It is probably the most important football game Navy has played since it went to the Cotton Bowl in 1963, but all concerned seem to be trying to treat it as just another contest.

Obviously, it isn't just another game. When the 7-0 and 11th-ranked Mids take on 15th-ranked Notre Dame at Municipal Stadium at 1:50 p.m. today, there will be a great deal more at stake than mere prestige and bragging rights.

Representatives from at least eight bowl games - the Orange, Sugar, Gator, Fiesta, Holiday, Garden State, Hall of Fame and peach - will be present and today's winner is almost assured of getting an invitation to at least one of them. That means money and exposure. Notre Dame is used to both, but Navy could use a little more of either.

The game will not be televised, but ABC will cut away periodically from the Maryland/Penn State game for reports on Navy/Notre Dame on WJLA-TV-7. Radio broadcasts will be carried by WINK-1600, WEAM-1930, WXRA-FM-105.9 and WNAV-1430.

The Irish, who lost their first two games before winning five straight, are seven-point favorites and have beaten the Mids 14 straight years.

The last time Navy won was in the '63 season when a Heisman Tropohy winner named Roger Staubach was its quarter-back. That also was the last time Navy went to a bowl game and the last time it won more than seven games in a season.

From 1964 through 1978. Navy has had two winning seasons, 11 losing records and one break-even record.

A victory today likely would vault the Mids into the top 10 and onto center stage for the rest of the season.

"I don't like to put so much emphasis on one game, because you can lose and then where does that leave you?" said Navy Coach George Welsh. "It's a big game, sure, but it won't be the end of the world if we lose. We'll still have three more games to play.

"There is a lot of spirit and enthusiasim at the school over this game though, an I think that's good for the team. I think we've helped the school, too."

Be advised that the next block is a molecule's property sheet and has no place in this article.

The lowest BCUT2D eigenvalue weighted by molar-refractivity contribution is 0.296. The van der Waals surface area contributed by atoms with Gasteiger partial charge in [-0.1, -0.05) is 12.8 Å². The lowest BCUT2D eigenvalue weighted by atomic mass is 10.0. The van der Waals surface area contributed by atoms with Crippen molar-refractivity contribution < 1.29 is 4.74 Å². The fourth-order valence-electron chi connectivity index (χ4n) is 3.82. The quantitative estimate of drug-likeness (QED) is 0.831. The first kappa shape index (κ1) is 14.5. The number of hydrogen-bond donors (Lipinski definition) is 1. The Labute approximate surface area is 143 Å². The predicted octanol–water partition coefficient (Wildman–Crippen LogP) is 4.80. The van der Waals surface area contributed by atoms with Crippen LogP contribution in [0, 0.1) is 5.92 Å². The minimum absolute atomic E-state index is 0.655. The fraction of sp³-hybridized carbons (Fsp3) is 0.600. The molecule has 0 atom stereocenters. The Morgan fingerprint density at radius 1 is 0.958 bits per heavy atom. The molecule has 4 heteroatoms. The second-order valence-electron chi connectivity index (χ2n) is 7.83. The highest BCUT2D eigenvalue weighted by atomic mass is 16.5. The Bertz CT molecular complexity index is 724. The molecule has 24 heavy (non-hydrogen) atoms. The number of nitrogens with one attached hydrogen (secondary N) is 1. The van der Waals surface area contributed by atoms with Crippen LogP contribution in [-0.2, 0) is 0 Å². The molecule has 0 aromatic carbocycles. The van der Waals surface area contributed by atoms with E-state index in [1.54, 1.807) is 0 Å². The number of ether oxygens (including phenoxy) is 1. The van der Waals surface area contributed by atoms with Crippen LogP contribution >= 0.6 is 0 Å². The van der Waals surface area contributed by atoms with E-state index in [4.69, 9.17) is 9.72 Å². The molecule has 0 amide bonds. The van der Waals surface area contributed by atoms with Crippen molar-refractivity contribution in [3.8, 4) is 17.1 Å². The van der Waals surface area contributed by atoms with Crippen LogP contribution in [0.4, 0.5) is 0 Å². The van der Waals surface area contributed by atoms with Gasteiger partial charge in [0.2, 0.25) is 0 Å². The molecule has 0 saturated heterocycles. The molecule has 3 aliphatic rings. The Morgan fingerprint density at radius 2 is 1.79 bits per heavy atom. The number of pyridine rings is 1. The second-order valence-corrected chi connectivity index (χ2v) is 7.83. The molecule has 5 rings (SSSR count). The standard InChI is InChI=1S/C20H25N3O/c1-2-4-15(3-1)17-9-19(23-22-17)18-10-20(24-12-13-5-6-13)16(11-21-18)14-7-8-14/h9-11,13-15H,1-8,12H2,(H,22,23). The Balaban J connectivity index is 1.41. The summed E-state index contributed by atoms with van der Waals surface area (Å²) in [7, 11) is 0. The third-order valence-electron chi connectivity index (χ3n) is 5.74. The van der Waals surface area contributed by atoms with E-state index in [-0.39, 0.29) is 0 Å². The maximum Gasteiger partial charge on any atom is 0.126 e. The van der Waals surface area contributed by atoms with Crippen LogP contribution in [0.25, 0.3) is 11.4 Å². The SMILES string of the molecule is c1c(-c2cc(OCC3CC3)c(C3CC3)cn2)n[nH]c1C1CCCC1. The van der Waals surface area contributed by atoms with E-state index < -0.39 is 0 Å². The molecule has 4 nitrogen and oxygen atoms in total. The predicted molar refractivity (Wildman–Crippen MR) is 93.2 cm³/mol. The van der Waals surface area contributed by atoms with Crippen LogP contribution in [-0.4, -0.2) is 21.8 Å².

"This is definitely an important game for us," said Navy Athletic Director J.O. Coppedge. "But either way, win or lose, we'll survive. It sure is flattering to have so much attention paid to us, though.

"We haven't had any discussions with any of the bowl people other than to say hello, but I think we'd want to go if any of them asked us. I can't think of any disadvantage of going to a bowl."

A lot of questions about Navy were answered last week when the Mids held Pittsburgh to minus 28 yards rushing and defeated the Panthers, 21-11. The only other game Pitt has lost this season was to Notre Dame, 26-17.

Navy is No. 1 in the nation in total defense, yielding 158.1 yards a game, No. 1 in scoring defense, giving up only five points a game, and second in rushing defense, giving up only 57 yards a game.

"There's no question about the validity of this Navy team," said Notre Dame Coach Dan Devine, "and I guarantee you that our players understand this. Navy is scrappy and disciplined and you just never count on them (the Mids) quitting or being overawed by an opponent."

Even though Navy is ranked higher than Notre Dame and is undefeated, it is easy to see why the Irish are favored. They have played as well as any team in the nation the last five weeks and, according to NCAA statistics, have played the toughest schedule in the country so far. Going into today's game, teams Notre Dame has played have won 70 percent of their games. Navy opponents have won 45 percent of their games.

The Mid's strentgh - stopping the run - will be tested by Notre Dame's strength - the run. Irish running backs Jerome Heavens and Vagas Ferguson average 164 yards a game between them.

"Running is their strength, but (quarterback Joe) Montana can beat you with his passing, too," Welsh said. "We also haven't played a team with as big backs, linebacker or line as Notre Dame has either. Their team is a lot like it was last year. They started slow and then came on to be unbeatable at the end. They're much more consistent now then they were those first two games. They aren't turning the ball over and beating themselves.

Montana sticks in Welsh's mind because he remembers watching him beat Pitt almost single-handedly earlier this season. With 11:30 left in that game, Notre Dame was trailing, 17-7, when Montana went into action. He completed seven straight passes for 110 yards and two touchdowns and ran for another in those last 11 1/2 minutes to lead the Irish to victory.

Heavens, the Notre Dame fullback who already has broken George Gipp's career rushing record, said, "I know Navy will really come at us. There is a lot at stake. A lot more than is usual for a Notre Dame-Navy game. I think we can prove ourselves more to the country if we can come up with a win. I'm sure Navy is thinking the same thing about themselves. Navy is rough. They've proven themselves. They completely shut down Pitt and made them throw the ball every time. I give them their respect, but our game plan will be a little different than Pitts."

The Mids whom Devine said he is most concerned about offensively are quarterback Bob Leszcynski, tailback Steve Callahan and wide receiver Phil McConkey.


"Everyone of them is all over the field on every play," Devine said. "You can't single one of them out because they never stay still long enough for you to get their numbers or where they came from."